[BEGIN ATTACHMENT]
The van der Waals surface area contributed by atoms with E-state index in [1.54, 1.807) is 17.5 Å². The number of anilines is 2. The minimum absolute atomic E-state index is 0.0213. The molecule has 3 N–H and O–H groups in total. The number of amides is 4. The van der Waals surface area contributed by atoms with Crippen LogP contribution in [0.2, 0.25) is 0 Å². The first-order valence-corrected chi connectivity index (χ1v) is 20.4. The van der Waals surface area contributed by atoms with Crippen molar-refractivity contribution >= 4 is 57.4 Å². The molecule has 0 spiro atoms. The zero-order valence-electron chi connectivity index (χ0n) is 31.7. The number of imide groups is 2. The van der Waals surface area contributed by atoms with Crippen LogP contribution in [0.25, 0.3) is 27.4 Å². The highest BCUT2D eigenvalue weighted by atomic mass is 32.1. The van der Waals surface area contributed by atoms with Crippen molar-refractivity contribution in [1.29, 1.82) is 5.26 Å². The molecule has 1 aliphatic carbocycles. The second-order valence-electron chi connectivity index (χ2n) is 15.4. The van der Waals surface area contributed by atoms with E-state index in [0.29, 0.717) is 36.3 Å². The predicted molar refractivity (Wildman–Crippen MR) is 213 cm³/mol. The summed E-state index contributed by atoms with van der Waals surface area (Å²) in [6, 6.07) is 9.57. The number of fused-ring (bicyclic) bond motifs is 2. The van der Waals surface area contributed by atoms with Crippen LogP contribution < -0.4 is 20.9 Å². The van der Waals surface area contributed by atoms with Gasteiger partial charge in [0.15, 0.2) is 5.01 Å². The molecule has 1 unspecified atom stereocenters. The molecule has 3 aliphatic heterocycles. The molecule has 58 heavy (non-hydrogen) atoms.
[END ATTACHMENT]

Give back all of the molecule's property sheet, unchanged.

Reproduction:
The van der Waals surface area contributed by atoms with E-state index in [1.54, 1.807) is 17.5 Å². The number of anilines is 2. The minimum absolute atomic E-state index is 0.0213. The molecule has 3 N–H and O–H groups in total. The number of amides is 4. The van der Waals surface area contributed by atoms with Crippen LogP contribution in [0.2, 0.25) is 0 Å². The first-order valence-corrected chi connectivity index (χ1v) is 20.4. The van der Waals surface area contributed by atoms with Crippen molar-refractivity contribution >= 4 is 57.4 Å². The molecule has 0 spiro atoms. The zero-order valence-electron chi connectivity index (χ0n) is 31.7. The number of imide groups is 2. The van der Waals surface area contributed by atoms with Crippen LogP contribution in [0.25, 0.3) is 27.4 Å². The highest BCUT2D eigenvalue weighted by atomic mass is 32.1. The van der Waals surface area contributed by atoms with Crippen molar-refractivity contribution in [1.29, 1.82) is 5.26 Å². The molecule has 1 aliphatic carbocycles. The second-order valence-electron chi connectivity index (χ2n) is 15.4. The van der Waals surface area contributed by atoms with E-state index in [0.29, 0.717) is 36.3 Å². The predicted molar refractivity (Wildman–Crippen MR) is 213 cm³/mol. The summed E-state index contributed by atoms with van der Waals surface area (Å²) in [6, 6.07) is 9.57. The number of fused-ring (bicyclic) bond motifs is 2. The van der Waals surface area contributed by atoms with Crippen LogP contribution < -0.4 is 20.9 Å². The van der Waals surface area contributed by atoms with Gasteiger partial charge in [0.15, 0.2) is 5.01 Å². The molecule has 1 unspecified atom stereocenters. The molecule has 3 aliphatic heterocycles. The molecule has 58 heavy (non-hydrogen) atoms.